Another mixed bag, ending with our own snarky reaction to naming an airport after Trump. We do have to warn that two of these in the middle of this list are longish excerpts from other people, but we felt that both were important enough to include (in fact, we encourage everyone to click the links and read both of them in full). Either one can easily be turned into a Democratic talking point, which we leave as an exercise for the reader (since they're long enough as it is...).

Jobs, jobs, jobs

More good news on the employment front dropped today.

"For the 39th month in a row, the American economy added jobs last month -- over 300,000 of them. The last month where the American economy lost jobs was December of 2020 -- or Donald Trump's last full month in office. Since Joe Biden was sworn in, the economy has added a record-setting 15 million jobs, the highest number of any president in American history. The unemployment rate dropped last month and has now spent 26 months -- more than two years -- under four percent. That's something which hasn't happened since the 1960s. Wages are up, inflation is down, and Joe Biden has overseen the creation of 15 million jobs. That's a pretty stellar record to run on."

Republicans won't rest until abortion is banned everywhere

Hit this one constantly, since it works so well.

"The Republican Party simply will not rest until abortions are banned everywhere in America, folks. They don't want to talk about it on the campaign trail, since they're beginning to realize that this is not what the American public wants, but they continue working behind the scenes in every way they can to make any abortion anywhere illegal. They'll dig up 150-year-old laws and try to enforce them if they can't pass new laws now. Donald Trump says he's going to announce his policy on abortion 'next week,' which is his way of saying 'never.' Remember all the times he promised he'd reveal his wonderful replacement healthcare plan that he'd put in place after repealing Obamacare? Yeah, we're still waiting on that one. He wants to have it both ways on the issue, but you know as well as I do that he'd sign anything the Republicans in Congress put in front of him -- and they're on record supporting making abortion illegal from zero weeks with zero exceptions. Joe Biden is now running ads that sum the whole thing up the best, saying: 'Donald Trump doesn't trust women. I do.' Any woman or any man who wants to see women retain the freedom of bodily autonomy in America should vote for every Democrat on the ballot, because any Republican vote for any GOP candidate means moving us all closer to the day when Republicans ban abortion everywhere."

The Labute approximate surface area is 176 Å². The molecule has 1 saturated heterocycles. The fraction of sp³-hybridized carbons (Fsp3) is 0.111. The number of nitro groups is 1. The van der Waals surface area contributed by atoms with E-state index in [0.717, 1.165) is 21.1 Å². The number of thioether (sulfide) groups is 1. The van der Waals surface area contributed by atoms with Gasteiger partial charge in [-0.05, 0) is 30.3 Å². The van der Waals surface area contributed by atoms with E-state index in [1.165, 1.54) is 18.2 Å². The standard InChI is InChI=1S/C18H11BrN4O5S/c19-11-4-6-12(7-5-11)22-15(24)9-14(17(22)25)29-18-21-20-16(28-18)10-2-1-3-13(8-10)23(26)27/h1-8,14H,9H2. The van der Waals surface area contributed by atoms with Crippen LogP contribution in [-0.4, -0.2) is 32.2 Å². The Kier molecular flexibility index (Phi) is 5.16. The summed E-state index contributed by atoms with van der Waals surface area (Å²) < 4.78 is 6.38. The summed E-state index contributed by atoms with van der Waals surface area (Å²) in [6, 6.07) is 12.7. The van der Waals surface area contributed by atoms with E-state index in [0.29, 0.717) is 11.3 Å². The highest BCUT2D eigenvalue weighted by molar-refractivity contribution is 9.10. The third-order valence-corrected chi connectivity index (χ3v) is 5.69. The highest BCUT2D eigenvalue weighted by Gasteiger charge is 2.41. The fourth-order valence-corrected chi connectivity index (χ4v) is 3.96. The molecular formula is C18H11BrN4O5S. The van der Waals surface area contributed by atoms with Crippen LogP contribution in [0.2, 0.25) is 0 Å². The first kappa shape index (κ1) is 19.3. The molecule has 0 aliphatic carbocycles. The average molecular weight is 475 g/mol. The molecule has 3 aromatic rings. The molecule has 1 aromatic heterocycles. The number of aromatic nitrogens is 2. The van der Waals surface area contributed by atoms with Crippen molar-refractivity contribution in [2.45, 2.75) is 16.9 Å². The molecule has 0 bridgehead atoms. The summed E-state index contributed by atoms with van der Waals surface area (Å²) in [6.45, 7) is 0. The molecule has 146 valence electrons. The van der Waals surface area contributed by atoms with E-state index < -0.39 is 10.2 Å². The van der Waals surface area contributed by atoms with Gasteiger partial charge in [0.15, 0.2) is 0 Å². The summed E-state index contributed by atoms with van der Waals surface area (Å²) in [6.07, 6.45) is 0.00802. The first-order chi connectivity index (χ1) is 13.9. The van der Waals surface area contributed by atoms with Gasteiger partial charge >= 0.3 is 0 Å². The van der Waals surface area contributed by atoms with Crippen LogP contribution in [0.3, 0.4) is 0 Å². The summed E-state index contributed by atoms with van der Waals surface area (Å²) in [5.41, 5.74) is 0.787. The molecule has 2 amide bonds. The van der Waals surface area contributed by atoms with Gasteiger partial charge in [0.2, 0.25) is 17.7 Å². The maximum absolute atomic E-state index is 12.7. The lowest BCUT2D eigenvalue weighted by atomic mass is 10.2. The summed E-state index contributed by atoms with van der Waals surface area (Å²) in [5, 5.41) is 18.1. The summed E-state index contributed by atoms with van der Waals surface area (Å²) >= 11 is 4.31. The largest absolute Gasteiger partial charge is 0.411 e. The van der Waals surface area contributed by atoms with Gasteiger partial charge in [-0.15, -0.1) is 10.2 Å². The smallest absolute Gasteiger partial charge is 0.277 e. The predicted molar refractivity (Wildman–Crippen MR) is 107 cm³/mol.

Short and to-the-point

For once, we have a very shot talking point this week (well, we thought we should counterbalance the next two, which are very long indeed).

The Senate is due to be sworn in as jurors for the impeachment trial of Homeland Security Secretary Alejandro Mayorkas next week. The proper thing for Democrats (and the few Republicans who are also disgusted with the House's action) to do is to hold a vote before the trial even begins and just move on. There is nothing impeachable in the articles of impeachment the House sent over, so there is really only one response possible for Democratic senators to answer anyone who complains about shutting this perversion of impeachment down right from the start:

"When the House sends over a serious impeachment, then we will give it a serious trial. This didn't qualify, sorry."

No president has done worse